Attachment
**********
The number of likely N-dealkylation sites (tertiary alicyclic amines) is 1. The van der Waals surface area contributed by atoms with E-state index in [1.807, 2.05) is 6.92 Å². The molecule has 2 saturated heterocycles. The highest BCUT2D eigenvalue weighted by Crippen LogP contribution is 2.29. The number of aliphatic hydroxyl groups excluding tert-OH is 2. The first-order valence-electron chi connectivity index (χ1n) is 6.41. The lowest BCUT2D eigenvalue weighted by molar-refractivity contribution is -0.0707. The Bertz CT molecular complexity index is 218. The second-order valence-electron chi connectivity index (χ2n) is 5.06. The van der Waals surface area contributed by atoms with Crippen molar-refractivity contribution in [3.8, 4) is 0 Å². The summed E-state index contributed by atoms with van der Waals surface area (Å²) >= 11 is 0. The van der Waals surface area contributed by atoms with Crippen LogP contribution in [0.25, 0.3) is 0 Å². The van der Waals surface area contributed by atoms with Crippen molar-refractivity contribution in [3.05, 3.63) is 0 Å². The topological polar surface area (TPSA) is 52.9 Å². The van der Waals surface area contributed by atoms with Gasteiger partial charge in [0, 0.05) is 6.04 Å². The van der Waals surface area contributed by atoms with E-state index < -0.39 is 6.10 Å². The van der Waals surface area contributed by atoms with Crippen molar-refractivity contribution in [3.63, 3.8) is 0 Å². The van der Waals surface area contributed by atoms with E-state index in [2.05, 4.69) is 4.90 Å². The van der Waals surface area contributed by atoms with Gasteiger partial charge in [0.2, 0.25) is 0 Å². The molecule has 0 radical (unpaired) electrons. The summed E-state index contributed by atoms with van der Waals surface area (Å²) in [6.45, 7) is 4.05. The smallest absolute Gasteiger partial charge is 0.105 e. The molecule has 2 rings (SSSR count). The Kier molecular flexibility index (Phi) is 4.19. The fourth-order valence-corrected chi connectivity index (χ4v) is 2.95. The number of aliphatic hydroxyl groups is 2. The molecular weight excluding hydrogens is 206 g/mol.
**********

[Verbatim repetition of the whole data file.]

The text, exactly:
The number of likely N-dealkylation sites (tertiary alicyclic amines) is 1. The van der Waals surface area contributed by atoms with E-state index in [1.807, 2.05) is 6.92 Å². The molecule has 2 saturated heterocycles. The highest BCUT2D eigenvalue weighted by Crippen LogP contribution is 2.29. The number of aliphatic hydroxyl groups excluding tert-OH is 2. The first-order valence-electron chi connectivity index (χ1n) is 6.41. The lowest BCUT2D eigenvalue weighted by molar-refractivity contribution is -0.0707. The Bertz CT molecular complexity index is 218. The second-order valence-electron chi connectivity index (χ2n) is 5.06. The van der Waals surface area contributed by atoms with Crippen molar-refractivity contribution in [3.8, 4) is 0 Å². The summed E-state index contributed by atoms with van der Waals surface area (Å²) >= 11 is 0. The van der Waals surface area contributed by atoms with Crippen LogP contribution in [0.25, 0.3) is 0 Å². The van der Waals surface area contributed by atoms with Crippen molar-refractivity contribution in [3.05, 3.63) is 0 Å². The topological polar surface area (TPSA) is 52.9 Å². The van der Waals surface area contributed by atoms with Gasteiger partial charge in [0, 0.05) is 6.04 Å². The van der Waals surface area contributed by atoms with E-state index < -0.39 is 6.10 Å². The van der Waals surface area contributed by atoms with Crippen molar-refractivity contribution in [3.63, 3.8) is 0 Å². The van der Waals surface area contributed by atoms with E-state index in [2.05, 4.69) is 4.90 Å². The van der Waals surface area contributed by atoms with Gasteiger partial charge in [0.2, 0.25) is 0 Å². The molecule has 0 radical (unpaired) electrons. The summed E-state index contributed by atoms with van der Waals surface area (Å²) in [6.45, 7) is 4.05. The smallest absolute Gasteiger partial charge is 0.105 e. The molecule has 2 rings (SSSR count). The Kier molecular flexibility index (Phi) is 4.19. The fourth-order valence-corrected chi connectivity index (χ4v) is 2.95. The number of aliphatic hydroxyl groups is 2. The molecular weight excluding hydrogens is 206 g/mol.